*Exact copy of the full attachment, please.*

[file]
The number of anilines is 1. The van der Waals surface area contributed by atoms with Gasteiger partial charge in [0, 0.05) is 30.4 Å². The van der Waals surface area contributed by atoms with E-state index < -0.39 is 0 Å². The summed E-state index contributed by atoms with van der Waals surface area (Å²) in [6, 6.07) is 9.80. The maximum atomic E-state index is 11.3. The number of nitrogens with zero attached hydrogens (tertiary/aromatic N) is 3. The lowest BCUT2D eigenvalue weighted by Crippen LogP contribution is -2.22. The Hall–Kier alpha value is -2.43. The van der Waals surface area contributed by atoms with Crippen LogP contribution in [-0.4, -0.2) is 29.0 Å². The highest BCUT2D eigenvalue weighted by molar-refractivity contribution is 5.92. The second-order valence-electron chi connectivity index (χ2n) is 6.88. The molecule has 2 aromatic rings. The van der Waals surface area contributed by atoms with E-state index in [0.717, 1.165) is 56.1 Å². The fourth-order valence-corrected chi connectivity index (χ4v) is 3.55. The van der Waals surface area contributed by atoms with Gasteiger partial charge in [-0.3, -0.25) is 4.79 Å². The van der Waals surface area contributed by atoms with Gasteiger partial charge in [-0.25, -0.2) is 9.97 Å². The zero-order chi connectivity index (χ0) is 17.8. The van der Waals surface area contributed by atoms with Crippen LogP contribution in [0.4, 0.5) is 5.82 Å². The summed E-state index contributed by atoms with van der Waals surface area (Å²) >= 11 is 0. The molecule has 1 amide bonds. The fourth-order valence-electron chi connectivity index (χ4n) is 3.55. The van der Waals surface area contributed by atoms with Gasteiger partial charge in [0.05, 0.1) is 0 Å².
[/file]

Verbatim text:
The number of anilines is 1. The van der Waals surface area contributed by atoms with Gasteiger partial charge in [0, 0.05) is 30.4 Å². The van der Waals surface area contributed by atoms with E-state index < -0.39 is 0 Å². The summed E-state index contributed by atoms with van der Waals surface area (Å²) in [6, 6.07) is 9.80. The maximum atomic E-state index is 11.3. The number of nitrogens with zero attached hydrogens (tertiary/aromatic N) is 3. The lowest BCUT2D eigenvalue weighted by Crippen LogP contribution is -2.22. The Hall–Kier alpha value is -2.43. The van der Waals surface area contributed by atoms with Crippen LogP contribution in [-0.4, -0.2) is 29.0 Å². The highest BCUT2D eigenvalue weighted by molar-refractivity contribution is 5.92. The second-order valence-electron chi connectivity index (χ2n) is 6.88. The molecule has 2 aromatic rings. The van der Waals surface area contributed by atoms with E-state index in [0.717, 1.165) is 56.1 Å². The fourth-order valence-corrected chi connectivity index (χ4v) is 3.55. The van der Waals surface area contributed by atoms with Gasteiger partial charge in [-0.3, -0.25) is 4.79 Å². The van der Waals surface area contributed by atoms with Gasteiger partial charge in [-0.25, -0.2) is 9.97 Å². The zero-order chi connectivity index (χ0) is 17.8. The van der Waals surface area contributed by atoms with Crippen LogP contribution in [0.4, 0.5) is 5.82 Å². The summed E-state index contributed by atoms with van der Waals surface area (Å²) >= 11 is 0. The molecule has 1 amide bonds. The fourth-order valence-electron chi connectivity index (χ4n) is 3.55. The van der Waals surface area contributed by atoms with Gasteiger partial charge in [0.05, 0.1) is 0 Å².